Designed by Charlotte Perriand and Pierre Jeanneret in 1938 but apparently never built, the Refuge Tonneau was envisioned as a compact and efficient mountain retreat from extreme weather. Almost 75 years later it has been reconstructed for the first time by luxury Italian furniture brand Cassina as part of their exhibition for this year’s Salone del Mobile in Milan.
The aluminum dodecahedron structure—inspired by a merry-go-round in Croatia— ingeniously accommodates up to eight dwellers on two levels in its efficient pinewood interior. The lower space includes four single beds, while two double beds are tucked into a mezzanine above. A heater in a central steel support pillar warms the entire space. Using a system of leather straps adapted from train car compartments, the beds on the lower level can be flipped and turned into tables, while the kitchen area includes a steel washbasin for collecting snow melt. The warm pine interior keeps the bare essential nature of the space from feeling too austere.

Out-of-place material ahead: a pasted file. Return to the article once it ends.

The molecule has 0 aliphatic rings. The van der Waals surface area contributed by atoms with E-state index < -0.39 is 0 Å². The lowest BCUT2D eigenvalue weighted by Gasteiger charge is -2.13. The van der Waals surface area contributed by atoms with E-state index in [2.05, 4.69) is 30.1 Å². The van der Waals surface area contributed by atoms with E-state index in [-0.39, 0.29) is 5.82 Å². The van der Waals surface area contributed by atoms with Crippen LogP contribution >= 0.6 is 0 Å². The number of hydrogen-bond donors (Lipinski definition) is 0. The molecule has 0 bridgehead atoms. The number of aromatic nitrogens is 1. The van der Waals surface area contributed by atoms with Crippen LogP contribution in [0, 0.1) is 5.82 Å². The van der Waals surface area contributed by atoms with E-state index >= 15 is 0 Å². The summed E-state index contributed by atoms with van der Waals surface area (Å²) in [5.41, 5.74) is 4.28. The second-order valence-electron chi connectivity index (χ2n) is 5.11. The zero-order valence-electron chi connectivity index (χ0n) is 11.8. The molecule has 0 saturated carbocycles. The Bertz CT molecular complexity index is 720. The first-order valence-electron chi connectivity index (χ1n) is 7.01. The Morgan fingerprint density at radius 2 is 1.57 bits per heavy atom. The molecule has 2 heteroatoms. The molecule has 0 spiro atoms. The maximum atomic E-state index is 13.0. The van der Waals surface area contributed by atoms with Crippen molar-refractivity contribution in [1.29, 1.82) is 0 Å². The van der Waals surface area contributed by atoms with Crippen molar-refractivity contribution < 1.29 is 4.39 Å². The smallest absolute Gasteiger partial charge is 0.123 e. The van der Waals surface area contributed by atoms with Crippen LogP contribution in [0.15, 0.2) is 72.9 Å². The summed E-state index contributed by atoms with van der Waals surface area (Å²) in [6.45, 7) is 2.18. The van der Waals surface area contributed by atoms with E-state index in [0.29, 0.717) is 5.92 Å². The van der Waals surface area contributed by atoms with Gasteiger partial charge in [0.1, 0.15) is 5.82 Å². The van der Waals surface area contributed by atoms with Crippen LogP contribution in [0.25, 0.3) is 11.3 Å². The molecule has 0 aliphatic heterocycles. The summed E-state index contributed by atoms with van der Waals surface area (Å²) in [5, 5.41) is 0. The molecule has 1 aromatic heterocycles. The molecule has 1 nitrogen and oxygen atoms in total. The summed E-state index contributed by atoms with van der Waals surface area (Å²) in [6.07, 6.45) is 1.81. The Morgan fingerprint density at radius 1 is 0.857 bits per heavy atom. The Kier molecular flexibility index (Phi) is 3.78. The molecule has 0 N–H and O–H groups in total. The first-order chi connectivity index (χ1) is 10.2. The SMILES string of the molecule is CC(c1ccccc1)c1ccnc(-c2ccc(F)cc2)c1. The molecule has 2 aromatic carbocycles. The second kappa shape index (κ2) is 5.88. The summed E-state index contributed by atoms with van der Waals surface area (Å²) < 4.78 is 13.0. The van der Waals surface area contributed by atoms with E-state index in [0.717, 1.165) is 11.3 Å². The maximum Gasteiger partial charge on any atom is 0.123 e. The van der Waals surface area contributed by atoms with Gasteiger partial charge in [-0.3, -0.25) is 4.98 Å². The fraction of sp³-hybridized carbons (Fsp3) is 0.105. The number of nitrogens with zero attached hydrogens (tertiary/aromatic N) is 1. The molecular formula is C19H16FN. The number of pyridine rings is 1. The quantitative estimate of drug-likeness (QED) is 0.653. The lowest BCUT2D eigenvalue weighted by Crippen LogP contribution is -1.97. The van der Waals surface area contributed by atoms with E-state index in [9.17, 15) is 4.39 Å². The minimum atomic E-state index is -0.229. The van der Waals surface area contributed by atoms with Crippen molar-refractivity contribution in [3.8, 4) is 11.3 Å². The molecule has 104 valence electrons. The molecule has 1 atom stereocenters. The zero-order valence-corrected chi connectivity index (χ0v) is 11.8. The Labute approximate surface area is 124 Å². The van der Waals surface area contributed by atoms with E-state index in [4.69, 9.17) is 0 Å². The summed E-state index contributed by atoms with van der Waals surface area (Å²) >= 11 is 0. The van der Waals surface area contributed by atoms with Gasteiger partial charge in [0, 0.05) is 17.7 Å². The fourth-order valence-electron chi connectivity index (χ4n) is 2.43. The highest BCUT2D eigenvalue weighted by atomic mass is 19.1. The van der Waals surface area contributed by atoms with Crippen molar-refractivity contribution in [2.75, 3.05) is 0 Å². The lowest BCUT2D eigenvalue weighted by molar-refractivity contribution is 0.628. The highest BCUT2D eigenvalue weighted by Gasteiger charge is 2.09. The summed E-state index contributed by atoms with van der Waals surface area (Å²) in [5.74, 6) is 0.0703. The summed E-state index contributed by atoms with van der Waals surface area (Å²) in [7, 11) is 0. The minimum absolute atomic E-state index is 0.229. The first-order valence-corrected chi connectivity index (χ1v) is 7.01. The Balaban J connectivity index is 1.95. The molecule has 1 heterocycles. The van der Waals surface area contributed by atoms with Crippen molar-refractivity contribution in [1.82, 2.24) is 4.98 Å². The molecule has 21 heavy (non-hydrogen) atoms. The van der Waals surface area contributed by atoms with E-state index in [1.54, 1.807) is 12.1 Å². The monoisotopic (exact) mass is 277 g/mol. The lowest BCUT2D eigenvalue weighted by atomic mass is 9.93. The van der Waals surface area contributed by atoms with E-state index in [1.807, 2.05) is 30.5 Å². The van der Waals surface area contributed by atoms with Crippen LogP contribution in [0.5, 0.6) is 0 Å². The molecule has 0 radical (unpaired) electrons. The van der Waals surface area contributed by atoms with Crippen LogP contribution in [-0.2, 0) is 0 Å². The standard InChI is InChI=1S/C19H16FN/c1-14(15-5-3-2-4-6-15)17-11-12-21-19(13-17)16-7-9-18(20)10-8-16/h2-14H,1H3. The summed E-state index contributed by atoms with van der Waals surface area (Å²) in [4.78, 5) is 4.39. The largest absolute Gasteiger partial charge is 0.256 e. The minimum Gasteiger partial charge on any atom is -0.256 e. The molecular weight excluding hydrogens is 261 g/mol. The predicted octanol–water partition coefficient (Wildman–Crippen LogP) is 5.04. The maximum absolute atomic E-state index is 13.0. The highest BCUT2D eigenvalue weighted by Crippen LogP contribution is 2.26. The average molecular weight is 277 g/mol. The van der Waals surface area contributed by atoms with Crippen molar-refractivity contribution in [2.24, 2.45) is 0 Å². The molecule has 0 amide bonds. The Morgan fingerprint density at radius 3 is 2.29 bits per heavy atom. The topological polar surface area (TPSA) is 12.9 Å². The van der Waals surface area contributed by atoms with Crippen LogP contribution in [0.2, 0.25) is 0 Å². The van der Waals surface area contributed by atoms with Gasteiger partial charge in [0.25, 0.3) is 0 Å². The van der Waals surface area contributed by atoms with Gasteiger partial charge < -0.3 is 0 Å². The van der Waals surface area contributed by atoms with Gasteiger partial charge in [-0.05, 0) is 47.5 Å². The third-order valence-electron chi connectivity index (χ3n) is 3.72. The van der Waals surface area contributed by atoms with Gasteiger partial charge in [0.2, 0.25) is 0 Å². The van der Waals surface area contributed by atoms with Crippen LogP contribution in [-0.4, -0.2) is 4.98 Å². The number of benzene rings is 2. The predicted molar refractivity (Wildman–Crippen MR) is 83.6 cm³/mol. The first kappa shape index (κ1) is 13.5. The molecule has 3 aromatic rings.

Using the original sketches, Cassina re-created the mountain hut with the help of Perriand’s daughter and longtime assistant, Pernette Perriand-Barsac. In a world facing increasingly severe weather conditions and frequent natural disasters, the efficiency and dignity of the Refuge Tonneau offers numerous lessons both for designing quick and compact housing and living lightly on the land. It’s a reminder of the truly revolutionary thinking of the first generation of modernists, whose buildings and objects continue to startle with their originality and relevance.